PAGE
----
Tag Archives: Deltron 3030

Music That Made Me

This week, I’m taking a leaf out of the book of one of my favorite podcasts, Wham Bam Pow. They have this occasional segment called “Movies That Made Me,” where they have a guest come on and talk about a movie that influenced them or otherwise had some affect on them at some point in their life. I don’t know that I could do that with any movies or even TV shows, but I can definitely do that with music.

The following is a list of the top 5 albums that influenced or otherwise had some effect on me at some point in my life. They aren’t necessarily my top 5 favorite albums (though some of them are). Rather than present them in the order of least to most influential (or the other way around), I’m presenting them in the order that I discovered them (not the order they were released). This is the music that made me.

1) Alanis Morissette, Jagged Little Pill

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This album came out when I was 9, though I don’t think I started listening to it until I was around 10 or 11. It was the first album I remember listening to over and over again that wasn’t a Disney soundtrack, or otherwise an album meant for kids. It’s funny looking back on it because this album is all about being an adult. Re-listening to it in my 20’s, I feel such a connection to a lot of its themes. I don’t know what drew me to it as a kid. It might have been her unique voice. I certainly hadn’t heard anything like it before. It was harsh but powerful. It was so the opposite of my Disney soundtracks. The production on this album is flawless–I think somehow I recognized that even as a kid. It was (and still is) such a pleasure to listen to from start to finish.

2) Nelly Furtado, Whoa, Nelly!

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I was really beginning to discover my musical independence in high school and, like most kids in my generation, found a lot of my music at that time on MTV. It’s where I first heard Nelly Furtado’s “I’m Like a Bird,” and it’s had a special place in my heart ever since. I related to a lot of that album when I was in high school. It was something about the persistent theme of a wandering soul, of someone who was still figuring out who they were and where they belonged. It helped that she, too, had a unique and intriguing voice. I loved the way it never seemed content to stay still or predictable, making it consistent with the themes of the album. It was very different from what was dominant in pop music at the time, which, according to this Slant magazine review, was “‘pop princesses’ and rap-metal bands.” (That is totally what pop music was at that time. They’re not even slightly exaggerating.)

3) Gorillaz, Gorillaz

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The first time I saw and heard “Clint Eastwood,” it blew my mind. It was unlike ANYTHING I’d seen on MTV at that time. I didn’t even know something like that could exist. I’d never even contemplated it. It wasn’t even the pinnacle of what they would accomplish, but my brain and ears were hooked. When I got the album, I was delighted at how this music was (again) so different from anything else I’d heard. It really set the bar for what music could be for me at that time. I also loved the shroud of secrecy that the band kept around them. It was like believing in Santa Claus all over again. I wanted to know so much more about them, but the not knowing was a thrill too. I still remember that sense of wonder when I re-watch Clint Eastwood, even though I now know the physical faces behind the cartoon facades.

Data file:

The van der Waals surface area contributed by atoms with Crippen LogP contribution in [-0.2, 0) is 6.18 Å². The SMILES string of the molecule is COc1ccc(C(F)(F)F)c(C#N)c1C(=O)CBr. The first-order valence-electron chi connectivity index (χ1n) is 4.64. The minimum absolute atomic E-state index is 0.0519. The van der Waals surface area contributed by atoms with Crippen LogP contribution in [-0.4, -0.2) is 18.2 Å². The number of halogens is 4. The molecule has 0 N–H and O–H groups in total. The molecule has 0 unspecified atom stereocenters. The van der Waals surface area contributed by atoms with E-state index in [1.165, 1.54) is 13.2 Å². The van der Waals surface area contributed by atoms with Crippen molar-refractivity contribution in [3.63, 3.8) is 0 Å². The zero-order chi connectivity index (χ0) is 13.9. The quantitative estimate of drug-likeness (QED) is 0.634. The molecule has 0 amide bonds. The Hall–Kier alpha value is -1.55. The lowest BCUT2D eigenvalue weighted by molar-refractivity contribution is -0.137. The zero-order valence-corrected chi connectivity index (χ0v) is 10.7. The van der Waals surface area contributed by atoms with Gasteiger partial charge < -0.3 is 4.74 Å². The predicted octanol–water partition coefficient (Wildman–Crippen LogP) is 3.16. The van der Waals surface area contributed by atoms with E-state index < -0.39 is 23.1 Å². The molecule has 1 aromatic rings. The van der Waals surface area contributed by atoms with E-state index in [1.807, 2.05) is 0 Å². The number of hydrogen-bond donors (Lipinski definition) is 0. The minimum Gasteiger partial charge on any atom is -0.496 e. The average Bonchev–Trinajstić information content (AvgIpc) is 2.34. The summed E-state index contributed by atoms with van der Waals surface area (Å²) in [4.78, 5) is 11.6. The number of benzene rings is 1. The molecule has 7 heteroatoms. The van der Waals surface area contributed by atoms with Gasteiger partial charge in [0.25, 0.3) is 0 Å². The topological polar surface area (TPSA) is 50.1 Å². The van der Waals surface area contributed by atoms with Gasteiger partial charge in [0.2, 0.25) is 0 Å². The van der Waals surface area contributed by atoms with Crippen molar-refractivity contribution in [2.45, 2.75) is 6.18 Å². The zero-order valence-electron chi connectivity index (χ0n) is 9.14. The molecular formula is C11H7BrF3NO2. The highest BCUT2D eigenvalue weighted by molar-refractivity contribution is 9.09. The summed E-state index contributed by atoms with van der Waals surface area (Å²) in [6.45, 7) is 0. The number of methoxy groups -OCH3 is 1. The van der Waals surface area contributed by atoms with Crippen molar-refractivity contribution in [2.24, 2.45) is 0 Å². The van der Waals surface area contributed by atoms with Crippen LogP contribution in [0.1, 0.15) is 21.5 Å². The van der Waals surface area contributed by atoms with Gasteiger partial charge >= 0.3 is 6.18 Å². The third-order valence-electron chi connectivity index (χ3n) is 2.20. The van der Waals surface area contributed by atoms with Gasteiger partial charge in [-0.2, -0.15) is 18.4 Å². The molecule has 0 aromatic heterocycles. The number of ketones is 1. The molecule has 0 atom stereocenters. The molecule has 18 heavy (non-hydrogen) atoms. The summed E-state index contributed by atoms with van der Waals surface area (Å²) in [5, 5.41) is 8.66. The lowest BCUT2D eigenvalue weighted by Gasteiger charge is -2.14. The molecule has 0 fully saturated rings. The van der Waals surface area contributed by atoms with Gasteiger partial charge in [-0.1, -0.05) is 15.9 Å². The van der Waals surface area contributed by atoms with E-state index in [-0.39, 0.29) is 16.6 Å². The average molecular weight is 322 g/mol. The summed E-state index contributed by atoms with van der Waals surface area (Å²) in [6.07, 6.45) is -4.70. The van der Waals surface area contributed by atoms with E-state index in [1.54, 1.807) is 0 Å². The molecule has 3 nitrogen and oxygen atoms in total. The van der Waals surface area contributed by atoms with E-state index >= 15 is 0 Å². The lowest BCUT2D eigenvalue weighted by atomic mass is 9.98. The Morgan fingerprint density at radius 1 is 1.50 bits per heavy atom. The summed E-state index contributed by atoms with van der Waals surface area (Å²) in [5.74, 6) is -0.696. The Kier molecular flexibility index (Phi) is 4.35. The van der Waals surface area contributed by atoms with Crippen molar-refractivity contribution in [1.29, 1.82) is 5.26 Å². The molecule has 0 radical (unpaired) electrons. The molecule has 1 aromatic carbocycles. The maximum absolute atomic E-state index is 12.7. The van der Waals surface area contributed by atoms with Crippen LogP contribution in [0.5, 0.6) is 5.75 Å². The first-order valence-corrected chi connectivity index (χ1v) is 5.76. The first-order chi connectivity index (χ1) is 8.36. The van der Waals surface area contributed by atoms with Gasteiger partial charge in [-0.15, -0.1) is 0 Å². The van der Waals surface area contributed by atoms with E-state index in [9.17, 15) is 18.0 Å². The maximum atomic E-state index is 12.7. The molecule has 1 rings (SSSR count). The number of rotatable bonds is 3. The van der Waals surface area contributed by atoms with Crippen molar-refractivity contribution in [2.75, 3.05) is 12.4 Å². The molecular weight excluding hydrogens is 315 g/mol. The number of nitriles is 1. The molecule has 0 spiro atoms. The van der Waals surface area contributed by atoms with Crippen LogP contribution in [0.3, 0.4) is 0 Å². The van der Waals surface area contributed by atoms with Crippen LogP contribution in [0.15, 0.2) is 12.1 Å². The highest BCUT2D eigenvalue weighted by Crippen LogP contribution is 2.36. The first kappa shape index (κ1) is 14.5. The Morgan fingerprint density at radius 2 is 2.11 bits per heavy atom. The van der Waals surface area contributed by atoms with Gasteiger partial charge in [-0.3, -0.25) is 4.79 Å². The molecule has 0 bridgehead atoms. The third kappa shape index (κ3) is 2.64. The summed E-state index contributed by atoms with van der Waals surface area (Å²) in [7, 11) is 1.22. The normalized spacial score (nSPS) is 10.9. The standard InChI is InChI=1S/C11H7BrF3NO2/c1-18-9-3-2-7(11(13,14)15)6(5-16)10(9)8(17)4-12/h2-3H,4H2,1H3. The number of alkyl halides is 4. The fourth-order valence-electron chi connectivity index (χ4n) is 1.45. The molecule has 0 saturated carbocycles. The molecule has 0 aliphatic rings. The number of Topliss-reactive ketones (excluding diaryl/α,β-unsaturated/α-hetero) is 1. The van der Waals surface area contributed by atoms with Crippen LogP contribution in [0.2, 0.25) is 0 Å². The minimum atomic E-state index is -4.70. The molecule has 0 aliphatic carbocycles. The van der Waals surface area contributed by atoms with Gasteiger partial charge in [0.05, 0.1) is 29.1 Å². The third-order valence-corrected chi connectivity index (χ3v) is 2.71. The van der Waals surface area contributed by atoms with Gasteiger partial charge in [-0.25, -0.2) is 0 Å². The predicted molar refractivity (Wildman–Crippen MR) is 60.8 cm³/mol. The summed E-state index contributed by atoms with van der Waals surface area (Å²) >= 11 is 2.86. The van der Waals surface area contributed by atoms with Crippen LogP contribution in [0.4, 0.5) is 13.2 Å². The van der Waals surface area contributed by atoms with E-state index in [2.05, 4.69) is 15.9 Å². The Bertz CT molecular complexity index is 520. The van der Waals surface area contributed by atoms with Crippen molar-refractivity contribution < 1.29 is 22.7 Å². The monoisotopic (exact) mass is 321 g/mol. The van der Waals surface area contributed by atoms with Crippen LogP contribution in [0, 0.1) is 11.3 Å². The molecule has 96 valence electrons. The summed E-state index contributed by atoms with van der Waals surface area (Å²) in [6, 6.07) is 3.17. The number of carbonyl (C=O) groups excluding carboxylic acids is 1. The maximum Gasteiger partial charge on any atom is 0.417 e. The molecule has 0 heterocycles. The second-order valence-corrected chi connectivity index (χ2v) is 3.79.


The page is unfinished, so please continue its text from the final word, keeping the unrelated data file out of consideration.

4) Deltron 3030, Deltron 3030

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Well, what can I say about this album that I haven’t said before? Deltron 3030 changed everything I thought I knew about rap, and even what I thought I knew about music. It really raised the bar for me.There was no going back after hearing the track “3030.” It’s no wonder, considering there was a lot of creative exchanging of musical ideas going on between Del tha Funkee Homosapien and Damon Albarn at that time, and you can totally hear it. I guess I shouldn’t be surprised that it had the biggest influence on me since I’d first heard/seen “Clint Eastwood.” It’s just a surprise how long it took me to discover it! (It was around the end of 2010, I think.)

5) iamamiwhoami, kin

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So I think I’ve made it pretty clear how much I love iamamiwhoami. But I don’t think I’ve given a definite reason. kin is that reason. I’d already heard of them by the time they’d started the slow-release of this project/album. And I’d been intrigued before, but bounty didn’t have the same sense of continuity that kin did. kin was not as busy as bounty. It seemed to have a clearer sense of direction, even if it wasn’t clear to the viewer/listener what that was. It was better than following a TV drama from week-to-week (kin was released biweekly). I eagerly awaited every single release up to the very end, when I snatched up the CD/DVD release and watched it in its entirety. It was only after a few watches that it finally became clear to me what it was about. I won’t say because I think it means something different to everyone, and everyone is meant to discover what that is on their own. But it’s so deeply personal to me. I feel it in my bones every time.

Honorable mentions:

Björk, Vespertine – This album had a pretty good influence on me when I was in college (a lot of Björk’s work did) but it falls just shy of the top 5 most influential list. Sorry, B!

Madonna, Ray of Light – I never listened to a lot of Madonna growing up, but I remember getting interested in her around this time. This was when she was going through her Kabbalah thing. It made for a magical album.

Moby, Play – I played the hell out of this album in high school. Moby’s music was such a curiosity to me, mainly because it seemed to defy genre. It took my mind to totally new places.

Sheryl Crow, The Globe Sessions – Another album I played the hell out of in high school. It was so soulful, and I’d never really experienced anything like that. It reminded me of my experiences with Alanis Morissette, but softer.

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Event II

Few fans have suffered as long as the followers of Deltron 3030. Sure, Fiona Apple fans have been left waiting 6 or 7 years between albums. But it’s been 13 years since the original Deltron 3030 was released/unleashed upon the world. So was it worth the wait? Is the sequel as good as the original? Well…